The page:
A series of independent-sample t tests were conducted to answer the research question: How well do college students perceive theory-guided and tailored campaign interventions as effective, positive, and realistic? Overall, students responded positively to the interventions (see Table 2). Interestingly, gender differences were found in students’ evaluation of the campaigns. A significant gender difference was found on the perceived effectiveness of the “Working Out” ad (Ad No. 1) (t(424) = −2.21, p < 0.05), the “Paranoia” ad (Ad No. 4) (t(424) = −2.94, p < 0.01), the “Study Natural-Library” ad (Ad No. 5) (t(426) = −3.07, p < 0.01), and the “Study Natural-Outdoors” ad (Ad No. 6) (t(428) = −2.66, p < 0.01). A significant difference was also found in perceived realism by gender for the same four ads above: the “Working Out” ad (Ad No. 1) (t(430) = −2.06, p < 0.05), the “Paranoia” (Ad No. 4) ad (t(431) = −2.32, p < 0.05), the “Study Natural-Library” ad (Ad No. 5) (t(428) = −3.04, p < 0.01), and the “Study Natural-Outdoors” ad (t(429) = −2.54, p < 0.05). While no significant difference by gender was found regarding negative emotions, significant differences were found for positive emotions between male and female students’ evaluation of the “Study Natural-Library” ad (Ad No. 5) (t(430) = −2.41, p < 0.05).

5. Discussion

In this study, we aimed to investigate college students’ evaluation of theory-guided and tailored health campaign interventions in the NMUPS context. Specifically, we investigated whether college students would consider anti-NMUPS health campaigns developed under the theoretical guidance of the HBM and the TPB principles and tailored to their characteristics and preferences as effective and convincing. Our study is exploratory in nature. To the best of our knowledge, this is the first study examined the efficacy of theory-guided and tailored campaign interventions in changing college students’ attitudes and behavior towards NMUPS. Findings of our study can help address issues prevalent and persistent in the campaign literature: (1) a lack of theory-guided and tailored campaign interventions [30,31], (2) a lack of campaign studies that offer detailed information on how the campaign strategies and messages were designed and developed [84,86,87,88,89,105], and (3) a lack of campaign interventions in the context of NMUPS tailored to emerging adults such as college students [81,82,83].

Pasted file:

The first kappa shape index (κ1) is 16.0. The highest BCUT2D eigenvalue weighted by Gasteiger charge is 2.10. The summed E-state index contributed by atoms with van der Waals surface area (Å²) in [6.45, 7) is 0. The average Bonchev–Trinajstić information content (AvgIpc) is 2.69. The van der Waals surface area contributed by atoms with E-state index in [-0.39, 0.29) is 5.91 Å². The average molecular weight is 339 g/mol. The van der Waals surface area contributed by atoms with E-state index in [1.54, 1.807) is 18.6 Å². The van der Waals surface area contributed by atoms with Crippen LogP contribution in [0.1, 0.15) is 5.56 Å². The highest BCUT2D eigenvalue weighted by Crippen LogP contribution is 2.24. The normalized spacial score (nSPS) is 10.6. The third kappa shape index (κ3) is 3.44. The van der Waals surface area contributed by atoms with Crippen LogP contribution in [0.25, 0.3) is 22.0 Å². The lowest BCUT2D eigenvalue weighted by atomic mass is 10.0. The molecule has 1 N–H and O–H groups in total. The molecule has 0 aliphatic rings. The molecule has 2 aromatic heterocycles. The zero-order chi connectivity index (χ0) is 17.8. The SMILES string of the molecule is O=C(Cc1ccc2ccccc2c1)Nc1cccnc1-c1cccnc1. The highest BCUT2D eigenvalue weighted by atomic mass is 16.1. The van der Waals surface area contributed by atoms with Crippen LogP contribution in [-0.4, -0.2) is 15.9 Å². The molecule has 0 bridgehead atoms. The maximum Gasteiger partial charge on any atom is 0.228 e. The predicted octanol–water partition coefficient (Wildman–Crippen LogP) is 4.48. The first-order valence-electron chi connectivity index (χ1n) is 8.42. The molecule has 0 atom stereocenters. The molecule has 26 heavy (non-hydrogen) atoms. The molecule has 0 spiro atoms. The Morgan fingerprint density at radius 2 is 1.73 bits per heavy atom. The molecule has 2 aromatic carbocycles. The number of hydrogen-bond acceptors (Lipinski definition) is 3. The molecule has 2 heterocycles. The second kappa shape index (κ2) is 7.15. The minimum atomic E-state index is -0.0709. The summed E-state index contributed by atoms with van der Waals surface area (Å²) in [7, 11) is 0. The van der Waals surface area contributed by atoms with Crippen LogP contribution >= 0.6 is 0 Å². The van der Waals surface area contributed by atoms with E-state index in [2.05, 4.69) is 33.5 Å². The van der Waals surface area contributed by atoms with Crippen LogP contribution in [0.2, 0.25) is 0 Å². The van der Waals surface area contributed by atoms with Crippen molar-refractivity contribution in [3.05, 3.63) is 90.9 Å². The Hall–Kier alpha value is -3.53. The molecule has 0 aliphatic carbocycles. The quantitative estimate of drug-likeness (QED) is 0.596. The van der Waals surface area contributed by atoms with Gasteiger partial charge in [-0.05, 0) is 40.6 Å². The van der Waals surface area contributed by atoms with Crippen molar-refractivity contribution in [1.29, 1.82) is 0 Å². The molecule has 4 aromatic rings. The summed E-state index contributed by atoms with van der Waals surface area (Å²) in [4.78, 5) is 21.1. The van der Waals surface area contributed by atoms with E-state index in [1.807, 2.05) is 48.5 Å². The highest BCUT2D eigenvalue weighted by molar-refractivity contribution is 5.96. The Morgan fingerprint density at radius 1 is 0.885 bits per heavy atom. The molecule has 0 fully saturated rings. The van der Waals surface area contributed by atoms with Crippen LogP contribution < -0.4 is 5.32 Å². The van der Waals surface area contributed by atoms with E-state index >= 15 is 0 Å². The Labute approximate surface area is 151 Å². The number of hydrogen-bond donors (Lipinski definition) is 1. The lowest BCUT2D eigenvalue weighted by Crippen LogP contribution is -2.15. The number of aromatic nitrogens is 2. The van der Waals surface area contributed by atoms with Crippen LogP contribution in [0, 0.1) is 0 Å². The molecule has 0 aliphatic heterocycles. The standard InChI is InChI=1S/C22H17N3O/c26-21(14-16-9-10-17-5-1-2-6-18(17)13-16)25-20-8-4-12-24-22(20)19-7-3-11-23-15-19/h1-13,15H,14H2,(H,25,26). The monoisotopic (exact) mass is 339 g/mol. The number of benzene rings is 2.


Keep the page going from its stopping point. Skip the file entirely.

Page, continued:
The results of our study indicate that college students responded positively towards the campaign interventions. This suggests that theory-guided and tailored campaign strategies have great potential in addressing deep-rooted health issues such as engagement in NMUPS among college students. Future research could extend current understanding on effective intervention strategies by applying theory-guided and tailored strategies to guide intervention design and development and by further examining these methods in other health contexts using a larger and more diverse study population. It is important to note that while our finding indicates that the HBM and TPB frameworks are effective intervention strategies, we adopted these two theoretical frameworks based on suitability considerations. Future intervention studies could consider adopting or adapting theoretical underpinnings that are more reasonable to use in their specific research contexts.
The results also indicated that there was a gender difference in female and male college students’ evaluation of campaign interventions. Compared to their male counterparts, female college students were more likely to rate the “Working Out” (Ad No. 1), “Paranoia” (Ad No. 4), “Studying Natural-Library” (Ad No. 5), and the “Studying Natural-Outdoors” (Ad No. 6) ads as more effective and convincing. On the one hand, this finding resonates with current literature, which suggests that male college students are more likely to engage in NMUPS activities than their female counterparts [91,106]. On the other hand, by suggesting female and male students are not only different regarding their attitudes and behavior towards NMUPS, they are also different in how they respond to anti-NMUPS campaign interventions, our finding adds new insights into the research field. Overall, these insights can be adopted to guide future intervention studies.